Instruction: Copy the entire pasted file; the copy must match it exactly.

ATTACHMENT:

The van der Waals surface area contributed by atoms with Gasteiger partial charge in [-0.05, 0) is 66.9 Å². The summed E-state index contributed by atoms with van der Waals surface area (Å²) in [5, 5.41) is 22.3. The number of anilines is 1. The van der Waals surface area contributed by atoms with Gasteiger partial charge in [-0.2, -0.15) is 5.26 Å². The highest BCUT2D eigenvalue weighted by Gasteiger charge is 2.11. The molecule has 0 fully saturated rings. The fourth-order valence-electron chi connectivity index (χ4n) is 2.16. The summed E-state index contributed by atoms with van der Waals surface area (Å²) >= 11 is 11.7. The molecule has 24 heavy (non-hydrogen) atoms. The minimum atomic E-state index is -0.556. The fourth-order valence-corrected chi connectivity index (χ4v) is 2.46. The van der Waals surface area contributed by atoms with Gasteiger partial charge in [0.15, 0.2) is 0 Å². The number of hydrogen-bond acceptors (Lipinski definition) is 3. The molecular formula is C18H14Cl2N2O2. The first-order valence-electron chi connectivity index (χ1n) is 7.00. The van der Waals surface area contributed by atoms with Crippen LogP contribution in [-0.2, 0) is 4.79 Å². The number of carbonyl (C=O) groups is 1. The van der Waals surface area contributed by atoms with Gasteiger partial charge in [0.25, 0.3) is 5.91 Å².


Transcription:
The van der Waals surface area contributed by atoms with Gasteiger partial charge in [-0.05, 0) is 66.9 Å². The summed E-state index contributed by atoms with van der Waals surface area (Å²) in [5, 5.41) is 22.3. The number of anilines is 1. The van der Waals surface area contributed by atoms with Gasteiger partial charge in [-0.2, -0.15) is 5.26 Å². The highest BCUT2D eigenvalue weighted by Gasteiger charge is 2.11. The molecule has 0 fully saturated rings. The fourth-order valence-electron chi connectivity index (χ4n) is 2.16. The summed E-state index contributed by atoms with van der Waals surface area (Å²) >= 11 is 11.7. The molecule has 24 heavy (non-hydrogen) atoms. The minimum atomic E-state index is -0.556. The fourth-order valence-corrected chi connectivity index (χ4v) is 2.46. The van der Waals surface area contributed by atoms with Gasteiger partial charge in [0.15, 0.2) is 0 Å². The number of hydrogen-bond acceptors (Lipinski definition) is 3. The molecular formula is C18H14Cl2N2O2. The first-order valence-electron chi connectivity index (χ1n) is 7.00. The van der Waals surface area contributed by atoms with Crippen LogP contribution in [-0.2, 0) is 4.79 Å². The number of carbonyl (C=O) groups is 1. The van der Waals surface area contributed by atoms with Gasteiger partial charge in [0.25, 0.3) is 5.91 Å².